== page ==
Travelling Song - favourite so far, love that band, incredibly unique sound... jazz-folk-acoustic-pop... Huge hooks, gorgeous. Don't think this was ever on an album. Love, love, love it.
Millenium is of course amazing, but i like the Hope Chest cover more.
Tiny is THE FREAKIN' MAN - and I'm very tempted to ask for Bring Back Those Rockabye Baby Days and I'm A Lonesome Little Raindrop to be included for later in the year. They're TOO GOOD.
From the joyous love of Tiny to the depressed garage of Tol Puddle, time will come when death will pave the way... great tune, wonderful sounds.
Time of the Season is supoib. One of their best singles.
Chambers Brothers - never heard this, but it's alright. The last minute was the best bit.
OH MAN, Tighten Up is amazing - just a two chord major7th vamp as I found while playing along to all the tunes on the polls (F#maj7 and Bmaj7 if you're interested) but man do they keep things interesting. Unbelievable groove.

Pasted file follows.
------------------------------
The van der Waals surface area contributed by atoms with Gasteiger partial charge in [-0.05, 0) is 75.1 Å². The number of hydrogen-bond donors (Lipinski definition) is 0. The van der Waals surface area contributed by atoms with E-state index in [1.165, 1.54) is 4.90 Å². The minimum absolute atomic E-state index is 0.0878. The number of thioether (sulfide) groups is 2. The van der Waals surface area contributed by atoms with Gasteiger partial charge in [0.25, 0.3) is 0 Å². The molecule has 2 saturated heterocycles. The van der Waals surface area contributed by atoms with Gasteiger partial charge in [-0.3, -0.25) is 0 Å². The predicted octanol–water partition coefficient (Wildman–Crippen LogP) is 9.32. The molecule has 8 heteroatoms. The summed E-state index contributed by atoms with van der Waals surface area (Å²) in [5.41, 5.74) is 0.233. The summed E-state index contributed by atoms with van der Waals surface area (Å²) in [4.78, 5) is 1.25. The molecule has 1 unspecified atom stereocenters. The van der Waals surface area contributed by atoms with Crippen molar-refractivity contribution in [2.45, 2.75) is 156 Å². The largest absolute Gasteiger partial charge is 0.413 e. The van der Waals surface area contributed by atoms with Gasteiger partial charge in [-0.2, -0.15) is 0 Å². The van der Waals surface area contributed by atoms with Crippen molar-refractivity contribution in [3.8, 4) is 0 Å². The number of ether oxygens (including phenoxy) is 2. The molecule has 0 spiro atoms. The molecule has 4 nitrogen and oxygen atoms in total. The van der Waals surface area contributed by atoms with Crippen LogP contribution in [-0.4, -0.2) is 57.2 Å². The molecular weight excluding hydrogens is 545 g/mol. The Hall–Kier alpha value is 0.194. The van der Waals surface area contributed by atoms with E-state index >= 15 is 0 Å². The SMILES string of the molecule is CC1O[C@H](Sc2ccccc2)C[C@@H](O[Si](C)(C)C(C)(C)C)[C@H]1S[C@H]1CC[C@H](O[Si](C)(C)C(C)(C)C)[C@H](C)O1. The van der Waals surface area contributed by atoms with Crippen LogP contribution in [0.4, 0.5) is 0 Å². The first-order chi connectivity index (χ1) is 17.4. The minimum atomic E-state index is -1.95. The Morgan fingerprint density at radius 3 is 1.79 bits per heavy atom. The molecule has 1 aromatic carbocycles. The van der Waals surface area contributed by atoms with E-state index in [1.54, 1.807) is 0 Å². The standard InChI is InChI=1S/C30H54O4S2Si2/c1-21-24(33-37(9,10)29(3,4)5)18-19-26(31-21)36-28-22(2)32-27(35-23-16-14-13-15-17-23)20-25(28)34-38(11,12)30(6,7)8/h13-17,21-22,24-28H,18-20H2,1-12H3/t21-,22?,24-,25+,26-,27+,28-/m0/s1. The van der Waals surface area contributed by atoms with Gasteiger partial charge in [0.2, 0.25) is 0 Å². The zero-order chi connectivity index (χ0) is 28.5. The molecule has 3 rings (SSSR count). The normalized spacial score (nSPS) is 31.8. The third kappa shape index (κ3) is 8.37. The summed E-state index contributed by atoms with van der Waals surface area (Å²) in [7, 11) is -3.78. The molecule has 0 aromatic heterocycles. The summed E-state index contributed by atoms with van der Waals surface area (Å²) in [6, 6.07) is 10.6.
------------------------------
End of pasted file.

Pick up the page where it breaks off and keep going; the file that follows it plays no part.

Those Were the Days - it's good, but I'd honestly rather hear it belted out in Russian - I don't have this problem with many other tunes adapted from other languages (My Prayer, If You Go Away, It's Now or Never, Bei Mir Bist Du Schoen, etc) but this one bugs me - not enough energy.
Wheels on Fire IS the definitive version. Incredible, reminds me of Joanna Lumley and Jennifer Saunders which is always a wonderful, sexy thing.
Impressions - more amazing Curtis.
This one comes down to Tiny, The Zombies, Pentangle or Archie Bell... couldn't imagine four more diverse artists if I tried."Nick is the Mode guy. Jon is the Duran guy."